And mild as opening gleams of promis'd Heaven. Now turn'd to Heaven, I weep my past offence, Come, Abelard! for what hast thou to dread ? Now think of thee, and curse my innocence. The torch of Venus burns not for the dead. Of all affliction taught a lover yet,

Nature stands check'd; Religion disapproves; 'Tis sure the hardest science to forget!

Ev’n thou art cold-yet Eloïsa loves.
How shall I lose the sin, yet keep the sense, Ah, hopeless, lasting flames! like those that burn
And love th' offender, yet detest th' offence ? To light the dead, and warm th' unfruitful urn.
How the dear object from the crime remove, What scenes appear where'er I turn my view !
Or how distinguish penitence from love ? : The dear ideas, where I Ay, pursue,
Unequal task ! a passion to resign,

Rise in the grove, before the altar rise,
For hearts so touch'd, so pierc'd, so lost as mine! Stain all my soul, and wanton in my eyes.
Ere such a soul regains its peaceful state,

I waste the matin lamp in sighs for thee,
How often must it love, how often hate!

Thy image steals between my God and me; How often hope, despair, resent, regret,

Thy voice I seem in every hymn to hear, Conceal, disdain,--do all things but forget! With every bead I drop too soft a tear. But let Heaven seize it, all at once 'tis fir'd : When from the censer clouds of fragrance roll, Not touch'd, but rapt; not waken'd, but inspir'd! And swelling organs list the rising soul, Oh, come, oh, teach me Nature to subdue, One thought of thee puts all the pomp to flight, Renounce my love, my life, myself—and you. Priests, tapers, temples, swim before my sight: Fill my fond heart with God alone, for he In seas of flame my plunging soul is drownd, Alone can rival, can succeed to thee.

While altars blaze, and angels tremble round. How happy is the blameless vestal's lot;

While prostrate here in humble grief I lie, The world forgetting, by the world forgot! Kind, virtuous drops just gathering in my eye, Eternal sun-shine of the spotless mind !

While, praying, trembling, in the dust I roll, Each prayer accepted, and each wish resign'd; And dawning grace is opening on my soul : Labor and rest that equal periods keep;

Come, if thou dar'st, all charming as thou art! "Obedient slumbers that can wake and weep;" Oppose thyself to Heaven ; dispute my heart; Desires compos'd, affections ever even;

Come, with one glance of those deluding eyes, Tears that delight, and sighs that waft to Heaven. Blot out each bright idea of the skies; Grace shines around her with serenest beams, Take back that grace, those sorrows, and those tears: And whispering angels prompt her golden dreams. Take back my fruitless penitence and prayers : For her th' unfading rose of Eden blooms, Snatch me, just mounting, from the blest abode; And wings of seraphs shed divine perfumes ; Assist the fiends, and tear me from my God! For her the spouse prepares the bridal ring;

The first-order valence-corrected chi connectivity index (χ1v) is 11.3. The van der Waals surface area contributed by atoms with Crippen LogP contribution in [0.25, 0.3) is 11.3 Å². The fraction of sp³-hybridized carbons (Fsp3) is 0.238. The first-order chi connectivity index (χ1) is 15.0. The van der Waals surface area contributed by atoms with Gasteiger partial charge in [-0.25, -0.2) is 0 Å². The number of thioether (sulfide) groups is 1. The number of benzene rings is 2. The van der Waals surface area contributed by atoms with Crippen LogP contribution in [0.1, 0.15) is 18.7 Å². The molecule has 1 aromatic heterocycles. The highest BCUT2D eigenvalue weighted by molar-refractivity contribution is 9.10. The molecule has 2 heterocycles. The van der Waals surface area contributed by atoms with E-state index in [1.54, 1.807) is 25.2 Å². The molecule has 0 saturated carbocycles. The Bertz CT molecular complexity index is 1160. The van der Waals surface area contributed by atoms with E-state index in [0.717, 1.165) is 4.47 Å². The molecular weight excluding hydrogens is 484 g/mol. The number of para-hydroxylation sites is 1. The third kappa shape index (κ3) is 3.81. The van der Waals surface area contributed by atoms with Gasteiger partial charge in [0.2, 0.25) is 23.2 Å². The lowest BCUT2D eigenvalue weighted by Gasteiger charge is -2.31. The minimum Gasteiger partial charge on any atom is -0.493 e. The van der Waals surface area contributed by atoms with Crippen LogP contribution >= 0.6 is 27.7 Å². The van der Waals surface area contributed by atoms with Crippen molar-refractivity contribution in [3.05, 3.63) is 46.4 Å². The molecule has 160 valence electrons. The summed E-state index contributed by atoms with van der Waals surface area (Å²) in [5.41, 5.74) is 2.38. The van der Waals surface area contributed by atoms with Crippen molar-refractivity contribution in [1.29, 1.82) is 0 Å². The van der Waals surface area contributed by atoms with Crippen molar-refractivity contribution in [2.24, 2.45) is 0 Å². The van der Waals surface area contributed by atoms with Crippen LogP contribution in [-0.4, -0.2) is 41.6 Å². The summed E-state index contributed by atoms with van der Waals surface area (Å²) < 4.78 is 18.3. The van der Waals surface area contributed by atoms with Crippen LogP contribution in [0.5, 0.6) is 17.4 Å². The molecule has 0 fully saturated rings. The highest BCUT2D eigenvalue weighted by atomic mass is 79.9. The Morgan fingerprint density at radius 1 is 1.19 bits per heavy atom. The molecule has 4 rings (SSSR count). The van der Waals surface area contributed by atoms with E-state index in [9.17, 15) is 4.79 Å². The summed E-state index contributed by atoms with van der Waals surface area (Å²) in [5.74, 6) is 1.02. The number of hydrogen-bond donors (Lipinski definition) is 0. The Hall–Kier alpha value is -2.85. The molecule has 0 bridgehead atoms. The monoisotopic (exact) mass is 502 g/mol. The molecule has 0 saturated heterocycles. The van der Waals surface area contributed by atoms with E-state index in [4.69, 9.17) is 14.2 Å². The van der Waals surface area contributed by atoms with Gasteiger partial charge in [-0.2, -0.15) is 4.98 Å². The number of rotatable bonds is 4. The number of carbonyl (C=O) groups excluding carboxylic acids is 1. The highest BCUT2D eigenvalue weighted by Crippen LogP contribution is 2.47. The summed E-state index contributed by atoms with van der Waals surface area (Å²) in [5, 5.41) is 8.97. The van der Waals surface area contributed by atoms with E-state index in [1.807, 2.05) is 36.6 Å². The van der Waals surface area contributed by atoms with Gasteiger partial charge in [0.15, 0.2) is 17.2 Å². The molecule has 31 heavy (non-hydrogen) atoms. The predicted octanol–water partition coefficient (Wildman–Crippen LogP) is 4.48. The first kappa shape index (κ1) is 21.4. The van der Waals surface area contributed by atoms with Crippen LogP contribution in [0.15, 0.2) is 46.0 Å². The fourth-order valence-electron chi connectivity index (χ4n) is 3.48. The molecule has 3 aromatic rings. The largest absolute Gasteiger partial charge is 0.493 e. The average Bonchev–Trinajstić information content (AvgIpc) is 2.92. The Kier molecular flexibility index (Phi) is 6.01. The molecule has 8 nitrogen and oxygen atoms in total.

No, fly me, fly me, far as pole from pole! For her white virgins hymenæals sing:

Rise Alps between us! and whole oceans roll! To sounds of heavenly harps she dies away, Ah, come not, write not, think not once of me, And melts in visions of eternal day.

Nor share one pang of all I felt for thee.

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Thy oaths I quit, thy memory resign!
Forget, renounce me, hate whate'er was mine.
Fair eyes, and tempting looks, (which yet I view!)
Long lov'd, ador'd ideas, all adieu!
O Grace serene! O Virtue heavenly fair!
Divine oblivion of low-thoughted Care!
Fresh-blooming Hope, gay daughter of the sky!
And Faith, our early immortality!
Enter, each mild, each amicable guest;
Receive and wrap me in eternal rest!
See in her cell sad Eloïsa spread,
Propt on some tomb, a neighbor of the dead.
In each low wind methinks a spirit calls,
And more than Echoes talk along the walls.
Here, as I watch'd the dying lamp around,
From yonder shrine I heard a hollow sound.

Come, sister, come!" (it said, or seem'd to say) "Thy place is here, sad sister, come away! Once like thyself, I trembled, wept, and pray'd, Love's victim then, though now a sainted maid: But all is calm in this eternal sleep:

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Here Grief forgets to groan, and Love to weep;
Ev'n Superstition loses every fear;
For God, not man, absolves our frailties here."

I come! I come! prepare your roseate bowers, Celestial palms, and ever-blooming flowers. Thither, where sinners may have rest, I go, Where flames refin'd in breasts seraphic glow; Thou, Abelard! the last sad office pay, And smooth my passage to the realms of day; See my lips tremble, and my eyeballs roll, Suck my last breath, and catch my flying soul! Ah, no-in sacred vestments may'st thou stand, The hallow'd taper trembling in thy hand, Present the cross before my lifted eye, Teach me at once, and learn of me to die. Ah, then thy once-lov'd Eloïsa see! It will be then no crime to gaze on me. See from my cheek the transient roses fly! See the last sparkle languish in my eye! Till every motion, pulse, and breath be o'er; And ev'n my Abelard be lov'd no more. O Death all eloquent! you only prove What dust we dote on, when 'tis man we love.